I truly believe the best way to learn how to write is to talk and interact with other authors. When you bounce ideas off a friend, they can be helpful, but another author knows what questions to ask.
(See yesterday's posting) We sat at a table in Panera's as my friend told me her character was coming into a scriptorium. I 'saw' a huge room with a domed ceiling and lots of books and tables and chairs about. No. Her scriptorium was dark and small with only one tiny unshielded light bulb hanging from the ceiling. Wow! Now that's a big difference.
It screamed to me, 'description is important to get across the mood.'
We laughed a lot. She could 'see' my scenario and I could now see hers. Her character comes in and up to a table where a snake was at. I saw the snake on the table. She saw the snake sitting on a chair. Again - Wow! What a difference. I was thinking of where a 'real' snake would sit. She was thinking of where her character would sit.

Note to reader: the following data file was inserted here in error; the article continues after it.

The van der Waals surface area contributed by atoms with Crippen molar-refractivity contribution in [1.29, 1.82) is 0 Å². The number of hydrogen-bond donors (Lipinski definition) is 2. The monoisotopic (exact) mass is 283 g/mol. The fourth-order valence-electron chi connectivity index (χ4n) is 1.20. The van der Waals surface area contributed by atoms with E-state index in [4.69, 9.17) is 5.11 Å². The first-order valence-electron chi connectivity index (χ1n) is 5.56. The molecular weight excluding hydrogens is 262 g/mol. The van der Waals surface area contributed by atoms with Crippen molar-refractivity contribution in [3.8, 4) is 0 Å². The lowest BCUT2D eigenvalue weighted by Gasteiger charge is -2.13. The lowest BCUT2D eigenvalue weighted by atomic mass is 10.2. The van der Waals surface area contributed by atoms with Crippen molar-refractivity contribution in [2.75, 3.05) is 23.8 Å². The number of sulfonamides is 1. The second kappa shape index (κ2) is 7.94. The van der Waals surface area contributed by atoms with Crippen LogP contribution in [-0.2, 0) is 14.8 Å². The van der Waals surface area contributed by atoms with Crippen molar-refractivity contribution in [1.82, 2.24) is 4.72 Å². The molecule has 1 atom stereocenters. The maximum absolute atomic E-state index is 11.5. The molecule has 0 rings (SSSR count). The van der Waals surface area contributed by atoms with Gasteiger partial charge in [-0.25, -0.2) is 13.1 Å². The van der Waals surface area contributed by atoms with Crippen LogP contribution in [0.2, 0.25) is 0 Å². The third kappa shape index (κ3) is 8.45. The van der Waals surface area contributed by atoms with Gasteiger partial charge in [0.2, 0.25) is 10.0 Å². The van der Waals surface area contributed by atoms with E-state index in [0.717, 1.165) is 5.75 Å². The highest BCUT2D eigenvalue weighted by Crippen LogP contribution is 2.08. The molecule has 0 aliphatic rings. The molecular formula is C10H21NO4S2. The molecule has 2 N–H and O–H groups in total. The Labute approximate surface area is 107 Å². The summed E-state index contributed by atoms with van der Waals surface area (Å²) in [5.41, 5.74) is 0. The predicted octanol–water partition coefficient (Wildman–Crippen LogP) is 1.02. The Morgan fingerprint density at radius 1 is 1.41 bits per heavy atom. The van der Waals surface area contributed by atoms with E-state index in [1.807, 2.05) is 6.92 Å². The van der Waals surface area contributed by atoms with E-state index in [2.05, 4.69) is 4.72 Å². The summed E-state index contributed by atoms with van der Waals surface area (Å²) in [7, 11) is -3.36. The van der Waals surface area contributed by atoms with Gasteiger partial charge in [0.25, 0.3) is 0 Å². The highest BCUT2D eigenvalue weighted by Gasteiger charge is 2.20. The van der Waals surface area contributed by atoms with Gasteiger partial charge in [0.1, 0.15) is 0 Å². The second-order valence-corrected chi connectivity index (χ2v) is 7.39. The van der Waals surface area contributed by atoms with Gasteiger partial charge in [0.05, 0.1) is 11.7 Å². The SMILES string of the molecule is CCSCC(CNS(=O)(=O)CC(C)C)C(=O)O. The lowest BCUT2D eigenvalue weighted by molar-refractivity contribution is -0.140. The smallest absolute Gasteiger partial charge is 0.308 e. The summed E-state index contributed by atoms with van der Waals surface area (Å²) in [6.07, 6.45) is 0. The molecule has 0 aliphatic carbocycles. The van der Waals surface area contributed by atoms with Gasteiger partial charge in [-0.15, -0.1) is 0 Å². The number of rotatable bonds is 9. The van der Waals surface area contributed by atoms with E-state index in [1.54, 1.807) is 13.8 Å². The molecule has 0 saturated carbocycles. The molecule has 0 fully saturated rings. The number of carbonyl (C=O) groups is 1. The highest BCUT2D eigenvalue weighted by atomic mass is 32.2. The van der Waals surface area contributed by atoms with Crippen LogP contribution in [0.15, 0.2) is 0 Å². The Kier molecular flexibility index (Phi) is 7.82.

We laughed some more. Then we got to the dialogue. Now that she knew what needed to be added and how her character was interacting with the other character, she knew what the dialogue had to be. It turned out to be so much shorter than she thought, which was a good thing. But the dialogue was also more forceful, more dynamic since she could 'see' the entire scene, see how the characters were standing/sitting, and what now had to be said.
A quiet afternoon turned itself into a great learning experience.
Life is throbbing.